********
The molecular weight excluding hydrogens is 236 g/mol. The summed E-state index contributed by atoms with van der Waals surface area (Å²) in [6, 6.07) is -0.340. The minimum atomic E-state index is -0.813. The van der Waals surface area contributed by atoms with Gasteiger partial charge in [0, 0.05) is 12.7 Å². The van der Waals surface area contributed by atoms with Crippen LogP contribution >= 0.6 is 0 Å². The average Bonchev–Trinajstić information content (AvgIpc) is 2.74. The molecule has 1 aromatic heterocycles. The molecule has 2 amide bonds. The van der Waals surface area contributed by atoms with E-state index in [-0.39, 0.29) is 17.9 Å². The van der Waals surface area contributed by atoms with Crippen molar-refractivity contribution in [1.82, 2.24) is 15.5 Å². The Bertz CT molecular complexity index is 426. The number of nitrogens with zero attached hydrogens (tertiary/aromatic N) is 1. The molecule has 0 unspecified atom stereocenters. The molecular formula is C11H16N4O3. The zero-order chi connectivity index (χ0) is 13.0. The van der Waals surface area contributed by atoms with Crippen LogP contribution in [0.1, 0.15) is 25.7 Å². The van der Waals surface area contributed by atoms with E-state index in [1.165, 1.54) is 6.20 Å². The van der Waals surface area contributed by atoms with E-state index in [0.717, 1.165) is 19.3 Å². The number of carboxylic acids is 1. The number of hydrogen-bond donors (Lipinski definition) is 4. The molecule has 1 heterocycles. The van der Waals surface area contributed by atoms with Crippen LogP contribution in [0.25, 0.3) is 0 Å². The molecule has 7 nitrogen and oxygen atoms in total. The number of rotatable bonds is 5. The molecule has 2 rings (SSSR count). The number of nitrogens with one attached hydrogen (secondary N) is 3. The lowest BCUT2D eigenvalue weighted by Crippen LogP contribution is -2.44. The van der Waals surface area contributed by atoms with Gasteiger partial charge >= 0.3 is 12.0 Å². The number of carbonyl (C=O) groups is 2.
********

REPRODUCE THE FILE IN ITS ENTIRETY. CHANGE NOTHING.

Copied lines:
The molecular weight excluding hydrogens is 236 g/mol. The summed E-state index contributed by atoms with van der Waals surface area (Å²) in [6, 6.07) is -0.340. The minimum atomic E-state index is -0.813. The van der Waals surface area contributed by atoms with Gasteiger partial charge in [0, 0.05) is 12.7 Å². The van der Waals surface area contributed by atoms with Crippen LogP contribution >= 0.6 is 0 Å². The average Bonchev–Trinajstić information content (AvgIpc) is 2.74. The molecule has 1 aromatic heterocycles. The molecule has 2 amide bonds. The van der Waals surface area contributed by atoms with E-state index in [-0.39, 0.29) is 17.9 Å². The van der Waals surface area contributed by atoms with Crippen molar-refractivity contribution in [1.82, 2.24) is 15.5 Å². The Bertz CT molecular complexity index is 426. The number of nitrogens with zero attached hydrogens (tertiary/aromatic N) is 1. The molecule has 0 unspecified atom stereocenters. The molecular formula is C11H16N4O3. The zero-order chi connectivity index (χ0) is 13.0. The van der Waals surface area contributed by atoms with Crippen LogP contribution in [0.1, 0.15) is 25.7 Å². The van der Waals surface area contributed by atoms with E-state index in [1.165, 1.54) is 6.20 Å². The van der Waals surface area contributed by atoms with E-state index in [0.717, 1.165) is 19.3 Å². The number of carboxylic acids is 1. The number of hydrogen-bond donors (Lipinski definition) is 4. The molecule has 1 heterocycles. The van der Waals surface area contributed by atoms with Crippen LogP contribution in [0.25, 0.3) is 0 Å². The molecule has 7 nitrogen and oxygen atoms in total. The number of rotatable bonds is 5. The molecule has 2 rings (SSSR count). The number of nitrogens with one attached hydrogen (secondary N) is 3. The lowest BCUT2D eigenvalue weighted by Crippen LogP contribution is -2.44. The van der Waals surface area contributed by atoms with Gasteiger partial charge >= 0.3 is 12.0 Å². The number of carbonyl (C=O) groups is 2.